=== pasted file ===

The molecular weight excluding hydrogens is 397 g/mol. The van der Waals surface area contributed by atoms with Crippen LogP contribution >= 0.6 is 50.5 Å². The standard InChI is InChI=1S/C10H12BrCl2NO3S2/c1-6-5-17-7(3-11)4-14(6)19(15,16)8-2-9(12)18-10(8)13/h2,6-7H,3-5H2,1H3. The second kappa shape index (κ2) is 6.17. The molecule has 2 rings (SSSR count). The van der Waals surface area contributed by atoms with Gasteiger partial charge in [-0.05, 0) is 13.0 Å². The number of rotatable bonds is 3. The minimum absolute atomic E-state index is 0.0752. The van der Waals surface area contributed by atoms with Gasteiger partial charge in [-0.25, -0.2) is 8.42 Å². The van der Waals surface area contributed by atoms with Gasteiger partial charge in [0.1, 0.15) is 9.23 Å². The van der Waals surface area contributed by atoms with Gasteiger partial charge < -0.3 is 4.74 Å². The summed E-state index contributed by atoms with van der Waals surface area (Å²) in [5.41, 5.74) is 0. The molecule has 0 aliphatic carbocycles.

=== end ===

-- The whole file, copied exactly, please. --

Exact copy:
The molecular weight excluding hydrogens is 397 g/mol. The van der Waals surface area contributed by atoms with Crippen LogP contribution >= 0.6 is 50.5 Å². The standard InChI is InChI=1S/C10H12BrCl2NO3S2/c1-6-5-17-7(3-11)4-14(6)19(15,16)8-2-9(12)18-10(8)13/h2,6-7H,3-5H2,1H3. The second kappa shape index (κ2) is 6.17. The molecule has 2 rings (SSSR count). The van der Waals surface area contributed by atoms with Gasteiger partial charge in [-0.05, 0) is 13.0 Å². The number of rotatable bonds is 3. The minimum absolute atomic E-state index is 0.0752. The van der Waals surface area contributed by atoms with Gasteiger partial charge in [-0.25, -0.2) is 8.42 Å². The van der Waals surface area contributed by atoms with Gasteiger partial charge in [0.1, 0.15) is 9.23 Å². The van der Waals surface area contributed by atoms with Gasteiger partial charge < -0.3 is 4.74 Å². The summed E-state index contributed by atoms with van der Waals surface area (Å²) in [5.41, 5.74) is 0. The molecule has 0 aliphatic carbocycles.